The only thing romantic about Kabir Singh is the songs taken out of context. It’s a flawed drama that sells a mad man as a true romantic, a toxic relationship as true love. Kabir Singh might not be a tragic movie, but it is a tragedy for Bollywood.
Yes, Shahid Kapoor plays Kabir with genuine sincerity. He commands every scene he is in; you can see the anger and the madness in his eyes. Shahid’s conviction shows the psychopathic tendencies in Kabir. But, he gives Kabir a complexity that you will find to be nonexistent. Kabir is just a madman who suffers for no reason and then stops suffering… for no reason. In that, the story does an injustice to its own protagonist.
But a far greater injustice is done to Preeti ( Kiara Advani ). Kabir chooses Preeti as his girl ( ‘meri bandi’ ) on her first day of college and takes charge of her entire life; he chooses her roommates, her friends and threatens all boys to stay away from her. He doesn’t even let her stay back two days without him even when she begs for it. In one scene when Preeti asks Kabir why he loves her, he replies, ‘ I love the way you breathe’. Preeti has absolutely no agency of her own. And she is fine with it. In fact, she loves Kabir madly. But the story does nothing to explore her madness. What makes her love him even when he insults her father and slaps her and threatens her? Why does she not want her own identity?
That would be too much to ask from writer and director Sandeep Vanga. There is so much to explore here. Kabir is such a unique character. He is a borderline psychopath, an irreverent bully, and a complete jerk. His only mode of expressing his feelings, when he is not drowning them in alcohol, is anger. And anger itself has so many dimensions to it. Anger can be fruitful if channelized, futile if untamed. Anger is often a result of contrasting feelings of guilt, love, hurt and insecurity. Anger is complicated, self-destruction is philosophical.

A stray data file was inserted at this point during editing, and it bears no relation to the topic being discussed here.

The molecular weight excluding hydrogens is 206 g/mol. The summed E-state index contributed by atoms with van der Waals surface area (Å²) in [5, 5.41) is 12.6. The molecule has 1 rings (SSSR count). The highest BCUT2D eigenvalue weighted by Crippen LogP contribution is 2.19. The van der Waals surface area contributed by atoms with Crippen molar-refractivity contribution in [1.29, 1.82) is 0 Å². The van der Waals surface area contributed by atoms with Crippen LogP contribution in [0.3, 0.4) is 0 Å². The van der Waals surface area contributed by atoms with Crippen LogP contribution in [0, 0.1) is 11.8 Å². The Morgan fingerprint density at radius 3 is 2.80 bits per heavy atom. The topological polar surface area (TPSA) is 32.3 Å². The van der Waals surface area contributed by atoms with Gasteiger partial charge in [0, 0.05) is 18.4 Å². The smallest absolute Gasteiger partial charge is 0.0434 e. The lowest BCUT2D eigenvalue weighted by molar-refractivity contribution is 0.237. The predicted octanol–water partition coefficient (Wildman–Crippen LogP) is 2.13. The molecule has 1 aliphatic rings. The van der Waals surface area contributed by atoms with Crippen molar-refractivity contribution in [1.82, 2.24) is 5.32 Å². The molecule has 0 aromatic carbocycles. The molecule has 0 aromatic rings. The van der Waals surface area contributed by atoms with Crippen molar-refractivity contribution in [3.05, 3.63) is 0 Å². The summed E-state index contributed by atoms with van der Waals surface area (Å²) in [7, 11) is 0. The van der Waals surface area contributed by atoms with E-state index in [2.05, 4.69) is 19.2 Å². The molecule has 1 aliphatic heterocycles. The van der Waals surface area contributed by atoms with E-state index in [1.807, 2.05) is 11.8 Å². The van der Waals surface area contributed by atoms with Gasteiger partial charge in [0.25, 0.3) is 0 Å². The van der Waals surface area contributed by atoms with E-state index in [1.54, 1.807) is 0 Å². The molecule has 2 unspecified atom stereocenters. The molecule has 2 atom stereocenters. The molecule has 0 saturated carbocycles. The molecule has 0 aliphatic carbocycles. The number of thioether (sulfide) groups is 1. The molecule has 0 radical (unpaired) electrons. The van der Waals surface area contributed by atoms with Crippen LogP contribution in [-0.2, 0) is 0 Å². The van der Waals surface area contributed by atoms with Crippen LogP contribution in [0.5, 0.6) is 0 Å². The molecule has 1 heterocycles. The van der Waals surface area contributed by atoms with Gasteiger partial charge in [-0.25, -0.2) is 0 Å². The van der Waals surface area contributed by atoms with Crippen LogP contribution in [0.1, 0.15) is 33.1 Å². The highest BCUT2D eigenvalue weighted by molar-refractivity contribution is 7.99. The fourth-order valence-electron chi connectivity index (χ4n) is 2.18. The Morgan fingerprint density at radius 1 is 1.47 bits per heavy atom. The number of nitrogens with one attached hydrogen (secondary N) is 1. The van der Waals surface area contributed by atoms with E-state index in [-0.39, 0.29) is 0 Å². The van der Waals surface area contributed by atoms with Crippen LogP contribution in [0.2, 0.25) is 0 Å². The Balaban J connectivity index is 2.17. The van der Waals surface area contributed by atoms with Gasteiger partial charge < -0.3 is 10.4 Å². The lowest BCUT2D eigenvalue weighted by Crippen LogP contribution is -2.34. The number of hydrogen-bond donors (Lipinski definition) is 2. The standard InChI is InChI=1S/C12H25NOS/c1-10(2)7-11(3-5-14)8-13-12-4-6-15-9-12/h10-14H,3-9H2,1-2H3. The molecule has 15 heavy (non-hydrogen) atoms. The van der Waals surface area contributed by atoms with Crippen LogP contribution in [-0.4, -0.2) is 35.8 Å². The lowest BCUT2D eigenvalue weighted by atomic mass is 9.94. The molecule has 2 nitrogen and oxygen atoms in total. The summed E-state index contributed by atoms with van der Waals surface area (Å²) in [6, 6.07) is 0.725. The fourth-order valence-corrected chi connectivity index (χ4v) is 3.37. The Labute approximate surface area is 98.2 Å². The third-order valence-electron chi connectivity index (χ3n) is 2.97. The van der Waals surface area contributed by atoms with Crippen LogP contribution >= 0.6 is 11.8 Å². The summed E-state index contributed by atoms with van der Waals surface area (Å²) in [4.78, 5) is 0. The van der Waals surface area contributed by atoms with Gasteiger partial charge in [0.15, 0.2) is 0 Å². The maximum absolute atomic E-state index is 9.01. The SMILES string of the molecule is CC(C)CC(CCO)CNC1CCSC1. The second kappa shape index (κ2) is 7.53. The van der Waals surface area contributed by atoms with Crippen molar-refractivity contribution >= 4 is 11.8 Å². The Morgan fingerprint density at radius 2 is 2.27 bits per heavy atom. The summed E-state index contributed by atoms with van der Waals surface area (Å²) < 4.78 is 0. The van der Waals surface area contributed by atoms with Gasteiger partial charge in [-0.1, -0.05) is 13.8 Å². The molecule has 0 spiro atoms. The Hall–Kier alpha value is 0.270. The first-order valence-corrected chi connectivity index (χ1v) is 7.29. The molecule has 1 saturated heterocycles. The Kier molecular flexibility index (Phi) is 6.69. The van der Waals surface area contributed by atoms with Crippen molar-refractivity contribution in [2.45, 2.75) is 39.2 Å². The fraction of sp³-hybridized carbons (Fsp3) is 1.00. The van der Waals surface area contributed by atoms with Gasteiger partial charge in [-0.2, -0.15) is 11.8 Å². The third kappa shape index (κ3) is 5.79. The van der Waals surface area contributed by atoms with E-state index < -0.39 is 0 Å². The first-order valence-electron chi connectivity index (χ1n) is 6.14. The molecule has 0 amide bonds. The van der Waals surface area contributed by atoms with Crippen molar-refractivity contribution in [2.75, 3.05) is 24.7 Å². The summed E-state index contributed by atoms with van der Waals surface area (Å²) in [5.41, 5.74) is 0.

Kabir Singh does not even begin scraping at these ideas. It does not ask any questions. It does not show the real repercussions of abuse. It just cares about valorizing this ridiculous man as a hopeless romantic. Sandeep Vanga has written problematic situations for laughs to entice the audiences. Kabir forces a woman at knifepoint to have sex with him when she says no, he runs after his domestic worker to hit her because she broke his glass. Hell, he even slaps Preeti when her father angers him! And Sandeep Vanga still wants us to understand his love?
This movie is not simply a tragedy because its storytelling is uninventive, the sound mixing is poor, and editing just straight-up bad. It is a tragedy because it justifies emotional, physical and verbal abuse towards women if ‘ Ishq mei junoon hai’. It promotes toxic relationships in which a hypermasculine man dominates a submissive woman where neither of them has an identity outside of that paradigm.
When there are hordes of people raving about this movie as I write this review, I can’t help but wonder who will take responsibility when someone gets inspired by Shahid Kapoor’s Kabir Singh and makes the wrong choices? Recent history has shown that Bollywood stars love making money from their fans, but don’t like taking responsibility for the same influence that made them money.
To See or Not To See? : Read any article on toxic masculinity or abusive relationships!
Review written by Siddhant Chawla the winner of this week’s #YourReviewOnFC contest